"It appeared from the proofs in the cause that some short time before 3 September, 1826, when it appeared the term had expired within which the complainant had a right to redeem the said tract of land, the defendant Erwin was in the County of Lincoln, where all the persons concerned except himself resided, and in the presence of Garner, the principal in the judgment recovered by Erwin against complainant, and who was also clerk of the county court of said county, directed James Fulton, Esq., who had been the attorney employed in prosecuting the suit in which judgment had been obtained against complainant, to receive the money which might be tendered by complainant for the purpose of redeeming said tract of land, and if he thought it a case which was entitled to specie, to require the payment to be made in specie. It further appeared that Fulton, having business in another county, appointed one Francis Porterfield to attend to the business for him in his absence, and instructed him to receive from complainant nothing but specie or bank notes at such a discount as would make them equivalent to specie. It also appeared that Brice M. Garner was insolvent and unprincipled; that a principal object of said Erwin in requesting Fulton to receive the money from complainant was to prevent a fraudulent acknowledgement of payment of the redemption money by Garner, who, as clerk of the county court, had a right to receive it in the absence of the creditor. For this reason, Fulton appeared to have been particular in his instructions to Porterfield to prevent the payment of the money into the hands of Garner and to see that he did not practice any fraud upon Erwin in the county court."
"It further appeared that on 2 September, 1826, the complainant paid into the hands of Porterfield, under the instructions of Fulton, the sum of nine hundred dollars, the principal part thereof in specie and the balance in such bank notes as made them equivalent to specie;
that said Porterfield agreed to accept the promise or assumpsit of William Husbands, the sheriff of the county, for the payment of $300 in satisfaction of so much, and that J. P. McConnell agreed that he would look to one R. Dickson for the $200, the amount to which he alleged he was entitled out of the judgment against complainant. Porterfield at the same time pledged himself that Fulton, the lawyer and agent of Erwin, would sanction the arrangement and that the complainant should sustain no injury in consequence of it. It appeared that Fulton, the agent, did sanction what had been done by Porterfield in his absence, and, on 7 September, 1826, gave complainant a receipt, in the name of said Erwin, for the sum of $1,276.76, and at the same time recognized the right of said McConnell to control so much of said judgment as he claimed an interest in."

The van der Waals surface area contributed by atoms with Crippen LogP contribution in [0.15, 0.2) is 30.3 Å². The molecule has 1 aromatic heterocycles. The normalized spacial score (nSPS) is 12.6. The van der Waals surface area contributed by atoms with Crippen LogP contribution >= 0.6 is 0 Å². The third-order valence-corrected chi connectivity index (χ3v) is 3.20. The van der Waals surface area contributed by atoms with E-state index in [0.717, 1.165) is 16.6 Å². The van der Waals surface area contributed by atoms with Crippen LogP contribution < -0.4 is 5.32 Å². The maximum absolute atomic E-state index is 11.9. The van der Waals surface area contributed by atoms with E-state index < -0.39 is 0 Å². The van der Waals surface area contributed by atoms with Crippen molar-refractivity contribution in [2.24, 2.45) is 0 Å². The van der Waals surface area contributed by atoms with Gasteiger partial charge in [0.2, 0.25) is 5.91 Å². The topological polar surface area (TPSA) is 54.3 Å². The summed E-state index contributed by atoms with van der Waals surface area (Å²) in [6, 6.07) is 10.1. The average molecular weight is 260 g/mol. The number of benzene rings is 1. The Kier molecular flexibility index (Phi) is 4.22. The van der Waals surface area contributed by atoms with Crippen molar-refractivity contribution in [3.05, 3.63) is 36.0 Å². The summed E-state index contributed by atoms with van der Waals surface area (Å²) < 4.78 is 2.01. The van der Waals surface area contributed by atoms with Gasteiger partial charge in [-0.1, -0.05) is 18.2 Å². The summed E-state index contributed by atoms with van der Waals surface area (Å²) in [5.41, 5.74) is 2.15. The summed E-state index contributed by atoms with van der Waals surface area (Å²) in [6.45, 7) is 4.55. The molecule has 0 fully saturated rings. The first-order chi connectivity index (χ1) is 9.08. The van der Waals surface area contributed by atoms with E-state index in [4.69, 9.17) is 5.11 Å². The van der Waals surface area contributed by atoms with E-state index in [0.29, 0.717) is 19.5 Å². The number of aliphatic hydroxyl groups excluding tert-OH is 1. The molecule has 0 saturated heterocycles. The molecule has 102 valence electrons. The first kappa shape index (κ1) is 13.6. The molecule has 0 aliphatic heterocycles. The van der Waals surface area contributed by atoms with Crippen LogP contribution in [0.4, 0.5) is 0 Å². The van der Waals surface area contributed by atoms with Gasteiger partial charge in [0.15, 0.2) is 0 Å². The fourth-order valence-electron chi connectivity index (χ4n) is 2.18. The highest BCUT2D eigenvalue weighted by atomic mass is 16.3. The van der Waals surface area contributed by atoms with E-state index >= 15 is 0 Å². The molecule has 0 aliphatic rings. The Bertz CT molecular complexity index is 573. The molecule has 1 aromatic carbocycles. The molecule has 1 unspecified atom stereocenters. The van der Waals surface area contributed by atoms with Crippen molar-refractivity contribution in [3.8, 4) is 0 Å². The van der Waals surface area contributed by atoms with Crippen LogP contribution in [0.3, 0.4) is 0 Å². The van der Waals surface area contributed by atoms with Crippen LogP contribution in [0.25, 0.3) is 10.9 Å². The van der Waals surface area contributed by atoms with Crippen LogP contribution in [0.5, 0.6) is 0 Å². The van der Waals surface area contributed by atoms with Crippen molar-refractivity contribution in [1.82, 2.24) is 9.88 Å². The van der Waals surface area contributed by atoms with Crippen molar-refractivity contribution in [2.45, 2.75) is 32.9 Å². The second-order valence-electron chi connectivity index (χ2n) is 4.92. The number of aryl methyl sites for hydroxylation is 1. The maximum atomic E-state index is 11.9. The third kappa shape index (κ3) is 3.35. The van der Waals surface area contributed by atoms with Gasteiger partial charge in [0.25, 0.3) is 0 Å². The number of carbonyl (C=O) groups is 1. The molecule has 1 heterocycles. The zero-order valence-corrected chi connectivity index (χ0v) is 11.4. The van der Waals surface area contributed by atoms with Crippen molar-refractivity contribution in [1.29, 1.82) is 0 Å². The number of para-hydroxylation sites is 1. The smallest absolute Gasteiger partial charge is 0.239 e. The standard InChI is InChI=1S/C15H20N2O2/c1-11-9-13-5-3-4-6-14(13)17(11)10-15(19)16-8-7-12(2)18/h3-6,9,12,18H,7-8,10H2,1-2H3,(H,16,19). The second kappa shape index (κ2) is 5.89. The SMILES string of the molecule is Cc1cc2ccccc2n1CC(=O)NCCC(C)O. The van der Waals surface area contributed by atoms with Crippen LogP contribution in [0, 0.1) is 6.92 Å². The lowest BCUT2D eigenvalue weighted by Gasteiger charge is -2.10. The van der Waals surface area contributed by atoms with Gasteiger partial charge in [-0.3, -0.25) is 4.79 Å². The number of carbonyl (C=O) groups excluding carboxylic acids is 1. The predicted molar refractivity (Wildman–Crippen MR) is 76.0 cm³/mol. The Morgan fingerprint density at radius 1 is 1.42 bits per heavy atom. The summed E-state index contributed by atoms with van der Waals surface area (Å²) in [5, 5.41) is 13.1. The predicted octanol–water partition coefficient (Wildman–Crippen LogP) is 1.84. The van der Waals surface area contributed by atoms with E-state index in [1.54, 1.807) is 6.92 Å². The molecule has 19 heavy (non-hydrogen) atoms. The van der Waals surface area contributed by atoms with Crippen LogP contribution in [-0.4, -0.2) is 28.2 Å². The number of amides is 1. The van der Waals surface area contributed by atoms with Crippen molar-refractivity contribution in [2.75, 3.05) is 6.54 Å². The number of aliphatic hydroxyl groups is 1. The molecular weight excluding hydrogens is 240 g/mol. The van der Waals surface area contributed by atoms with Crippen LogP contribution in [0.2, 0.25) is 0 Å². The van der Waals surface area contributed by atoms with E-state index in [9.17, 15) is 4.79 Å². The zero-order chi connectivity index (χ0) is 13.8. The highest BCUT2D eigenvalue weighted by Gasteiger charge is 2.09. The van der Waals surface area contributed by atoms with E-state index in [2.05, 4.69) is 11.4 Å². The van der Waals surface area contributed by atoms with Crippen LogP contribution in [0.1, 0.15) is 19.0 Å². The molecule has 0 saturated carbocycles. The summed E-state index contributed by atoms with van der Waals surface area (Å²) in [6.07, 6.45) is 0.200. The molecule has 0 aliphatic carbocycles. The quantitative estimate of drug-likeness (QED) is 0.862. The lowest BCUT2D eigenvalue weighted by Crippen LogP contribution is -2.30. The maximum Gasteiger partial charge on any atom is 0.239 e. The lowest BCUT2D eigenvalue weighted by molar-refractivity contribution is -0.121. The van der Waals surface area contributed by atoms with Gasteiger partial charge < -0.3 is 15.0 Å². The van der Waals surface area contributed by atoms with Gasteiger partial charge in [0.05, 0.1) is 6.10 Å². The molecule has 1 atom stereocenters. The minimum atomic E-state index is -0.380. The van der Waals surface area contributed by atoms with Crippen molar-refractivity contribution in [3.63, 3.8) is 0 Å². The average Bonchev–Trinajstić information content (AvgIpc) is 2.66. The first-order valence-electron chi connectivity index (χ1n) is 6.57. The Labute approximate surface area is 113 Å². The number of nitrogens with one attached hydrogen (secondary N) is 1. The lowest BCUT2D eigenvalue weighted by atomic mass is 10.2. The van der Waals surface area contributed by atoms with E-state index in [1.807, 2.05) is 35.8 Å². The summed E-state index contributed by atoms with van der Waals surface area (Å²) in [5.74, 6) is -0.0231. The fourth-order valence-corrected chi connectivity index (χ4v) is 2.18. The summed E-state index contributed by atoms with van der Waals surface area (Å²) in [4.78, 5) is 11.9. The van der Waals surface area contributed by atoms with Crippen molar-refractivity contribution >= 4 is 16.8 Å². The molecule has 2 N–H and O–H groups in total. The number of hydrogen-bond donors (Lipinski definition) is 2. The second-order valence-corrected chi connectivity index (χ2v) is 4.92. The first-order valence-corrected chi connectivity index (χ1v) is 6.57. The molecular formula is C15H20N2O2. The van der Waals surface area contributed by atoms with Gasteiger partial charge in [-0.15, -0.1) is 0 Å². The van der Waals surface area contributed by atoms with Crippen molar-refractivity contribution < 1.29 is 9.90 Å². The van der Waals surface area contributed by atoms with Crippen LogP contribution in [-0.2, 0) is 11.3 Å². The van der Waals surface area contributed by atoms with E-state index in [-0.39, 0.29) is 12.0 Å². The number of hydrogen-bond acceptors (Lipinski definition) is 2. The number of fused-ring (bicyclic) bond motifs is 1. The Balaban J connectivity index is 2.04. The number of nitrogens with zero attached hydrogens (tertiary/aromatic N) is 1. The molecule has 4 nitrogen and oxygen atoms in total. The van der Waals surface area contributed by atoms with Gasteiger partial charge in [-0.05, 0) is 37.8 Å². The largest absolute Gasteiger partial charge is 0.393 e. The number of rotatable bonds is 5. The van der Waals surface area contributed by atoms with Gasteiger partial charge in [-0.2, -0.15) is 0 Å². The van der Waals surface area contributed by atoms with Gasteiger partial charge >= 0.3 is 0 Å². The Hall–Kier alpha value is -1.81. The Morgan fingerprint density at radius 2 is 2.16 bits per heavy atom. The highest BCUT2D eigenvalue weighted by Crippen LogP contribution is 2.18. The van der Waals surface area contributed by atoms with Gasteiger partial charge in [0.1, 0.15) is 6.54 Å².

"It further appeared to the court by the testimony of the witness present that when Erwin requested Fulton to attend to the receipt of the redemption money, he had given him full authority to act for him, and that whatever he might do would be acquiesced in. It also appeared that Erwin, by his letter of 8 September, 1826, to Fulton, written after he had been informed, by a letter from McConnell, of many of the most material particulars of the arrangement of 2 September, admitted the authority of Fulton to bind him by anything done under his, Fulton's, instructions or authority or by anyone appointed by him and acting under his instructions. It further appeared that McConnell continued to have an interest in the judgment obtained against complainant, up to 2 September, 1826, and that he had employed counsel, and had the management of the whole business until the instructions were given to said Fulton by Erwin a short time before the day on which the money was paid. It also appeared that said Erwin had notice of the appointment of said Porterfield by Fulton to act in the matter for him before 2 September, 1826, and that he did not object to his appointment. It did not appear that the complainant had any notice of the instruction of Erwin to his agent that nothing but specie would be received. The money received by Fulton appeared to have been paid over to the agent of Erwin, but it did not appear that Erwin
had ever received it. The balance of the amount he had a right to demand, and for which Husbands became accountable, Erwin refused to receive. "